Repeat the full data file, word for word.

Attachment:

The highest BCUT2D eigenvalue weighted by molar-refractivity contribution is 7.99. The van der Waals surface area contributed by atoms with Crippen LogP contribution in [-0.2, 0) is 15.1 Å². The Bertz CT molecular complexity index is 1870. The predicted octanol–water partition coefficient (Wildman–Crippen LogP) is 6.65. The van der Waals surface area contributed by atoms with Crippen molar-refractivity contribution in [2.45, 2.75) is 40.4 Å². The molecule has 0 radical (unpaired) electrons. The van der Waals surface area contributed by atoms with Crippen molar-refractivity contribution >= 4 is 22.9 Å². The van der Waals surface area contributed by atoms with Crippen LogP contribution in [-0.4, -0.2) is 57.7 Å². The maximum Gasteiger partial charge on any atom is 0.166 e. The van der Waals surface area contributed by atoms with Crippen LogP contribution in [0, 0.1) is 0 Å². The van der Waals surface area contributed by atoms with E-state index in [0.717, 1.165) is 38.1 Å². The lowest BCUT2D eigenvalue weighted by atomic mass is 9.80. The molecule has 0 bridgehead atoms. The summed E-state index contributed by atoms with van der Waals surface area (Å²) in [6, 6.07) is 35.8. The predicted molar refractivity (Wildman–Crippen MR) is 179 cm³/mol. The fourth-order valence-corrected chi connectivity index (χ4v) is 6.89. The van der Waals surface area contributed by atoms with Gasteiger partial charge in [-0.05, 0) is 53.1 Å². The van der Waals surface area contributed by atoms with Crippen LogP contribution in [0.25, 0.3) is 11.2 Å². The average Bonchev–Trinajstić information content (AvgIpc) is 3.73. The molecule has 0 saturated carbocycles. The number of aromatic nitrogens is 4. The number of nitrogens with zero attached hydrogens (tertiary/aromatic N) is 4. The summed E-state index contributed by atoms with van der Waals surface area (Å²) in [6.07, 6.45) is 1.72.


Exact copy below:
The highest BCUT2D eigenvalue weighted by molar-refractivity contribution is 7.99. The van der Waals surface area contributed by atoms with Crippen LogP contribution in [-0.2, 0) is 15.1 Å². The Bertz CT molecular complexity index is 1870. The predicted octanol–water partition coefficient (Wildman–Crippen LogP) is 6.65. The van der Waals surface area contributed by atoms with Crippen molar-refractivity contribution in [2.45, 2.75) is 40.4 Å². The molecule has 0 radical (unpaired) electrons. The van der Waals surface area contributed by atoms with Crippen molar-refractivity contribution >= 4 is 22.9 Å². The van der Waals surface area contributed by atoms with Crippen LogP contribution in [-0.4, -0.2) is 57.7 Å². The maximum Gasteiger partial charge on any atom is 0.166 e. The van der Waals surface area contributed by atoms with Crippen LogP contribution in [0, 0.1) is 0 Å². The van der Waals surface area contributed by atoms with E-state index in [0.717, 1.165) is 38.1 Å². The lowest BCUT2D eigenvalue weighted by atomic mass is 9.80. The molecule has 0 bridgehead atoms. The summed E-state index contributed by atoms with van der Waals surface area (Å²) in [6, 6.07) is 35.8. The predicted molar refractivity (Wildman–Crippen MR) is 179 cm³/mol. The fourth-order valence-corrected chi connectivity index (χ4v) is 6.89. The van der Waals surface area contributed by atoms with Gasteiger partial charge in [-0.05, 0) is 53.1 Å². The van der Waals surface area contributed by atoms with Crippen LogP contribution in [0.25, 0.3) is 11.2 Å². The average Bonchev–Trinajstić information content (AvgIpc) is 3.73. The molecule has 0 saturated carbocycles. The number of aromatic nitrogens is 4. The number of nitrogens with zero attached hydrogens (tertiary/aromatic N) is 4. The summed E-state index contributed by atoms with van der Waals surface area (Å²) in [6.07, 6.45) is 1.72.